These are evolutionary changes that will swamp life. And splinter talent, people, and agencies. No one out there is quite going to be a generic expert. Nobody can be, considering the speed at which the core of advertising is getting heated.
Jargon aside, let me take you through what I see for tomorrow. Provided your creators have the wherewithal to see my perspective.
Old media won't die yet
In India, where traditional media has just about covered the country, you will continue to see the rise and co-existence of radio, print and television. Unlike in other geographies, where the balance had long shifted to contemporary media, old media will continue to thrive.
But new media will chomp old media
It's no longer the secondary medium. It's growing to be the main media platform. Everything digital is getting brighter and more intense. As more and more phones turn smarter, brands will invest away from traditional media. The day isn't too far before they gobble up the dinosaurs.
Mobile was king, will now be monarch
You knew this was coming. The ubiquitous mobile that keeps reinventing itself every couple of months, will be prime media. And, you will create all content to work first on mobiles, and then on others. The phone will be the first stop for advertising that will get customerised, or customised to the user.
Content creators will rocket
There will be an explosion of content shops -- mobile and otherwise. And, they will come up almost everywhere in the land. With each geography offering distinct culture, landscape, food, language, idioms, sights, sounds and stories. As the race for unique film, music, pictures, art, and photos grows faster, hybrid shops will sprout all over and cash in on the demand. All this at the cost of weakening bigger agencies. The recent arrival of AIB as a content agency is the beginning of this wave, and there will be many more scheming at this moment.
Local and small businesses will boom on Facebook
The simplicity and the user-friendliness of this platform is awesome, and makes it the best bet for local and small businesses to advertise and flourish. It's quick, easy, geographically focussed, and almost inexpensive compared to mass media. There will be at least a couple of million small businesses that have active Facebook pages in India, and that's a trend that's going to grow. This is also going to make a lot of freelance creatives extremely busy across the country.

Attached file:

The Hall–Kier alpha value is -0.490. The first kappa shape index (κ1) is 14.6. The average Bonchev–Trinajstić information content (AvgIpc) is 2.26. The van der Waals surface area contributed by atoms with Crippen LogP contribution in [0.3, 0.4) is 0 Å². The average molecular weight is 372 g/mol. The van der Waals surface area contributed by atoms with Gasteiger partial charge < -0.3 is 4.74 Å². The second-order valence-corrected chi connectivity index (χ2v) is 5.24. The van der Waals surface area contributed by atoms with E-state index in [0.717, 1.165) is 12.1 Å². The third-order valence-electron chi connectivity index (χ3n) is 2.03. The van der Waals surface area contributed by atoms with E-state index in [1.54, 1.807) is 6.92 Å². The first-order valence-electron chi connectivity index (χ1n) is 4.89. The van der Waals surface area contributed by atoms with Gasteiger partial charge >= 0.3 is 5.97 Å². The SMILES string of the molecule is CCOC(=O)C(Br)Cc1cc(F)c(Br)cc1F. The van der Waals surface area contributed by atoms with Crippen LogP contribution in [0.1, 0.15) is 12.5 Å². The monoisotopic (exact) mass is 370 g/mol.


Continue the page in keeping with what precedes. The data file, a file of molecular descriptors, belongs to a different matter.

Budgets will run out faster than batteries
With the proliferation and growth of multiple social media platforms from Facebook, Twitter, Instagram, Pinterest, to SnapChat, the advertising life of average content is going to be ephemeral. Surging and constantly refreshing timelines will completely drown content, and unless more and more money is pumped in, regular budgets are not going to be sufficient. Of course, great content will rise and surf on free and inspired sharing. But, great content is as rare as a jackdaw that can play chess.
Social media will call for experienced handlers
Social media creative generation, listening, analysing, curation, and nurturing is an extremely specialized skillset. And, if not handled well, can damage and corrode brands. Unlike regular media that carpet bombs impassive audiences, without getting any ack-ack fire, social media communication overlaps into live and heaving intelligence. Junior bunches of people, while they are fluent with the medium, aren't experts at handling mature consumer feedback and its spite.
Honestly, there is no way a kid with three years of social media exposure can handle the venom of a grizzled college professor upset with his phone bill. Ducking, and sidelining, and prepared responses can save up to an extent, but when the firestorm comes in, you need hard-core well-versed, and well-rounded communication experts to step in. As India matures as a social media market, the intensity of this business will demand better stock. Including people who can write compelling language.
All agencies will demand more money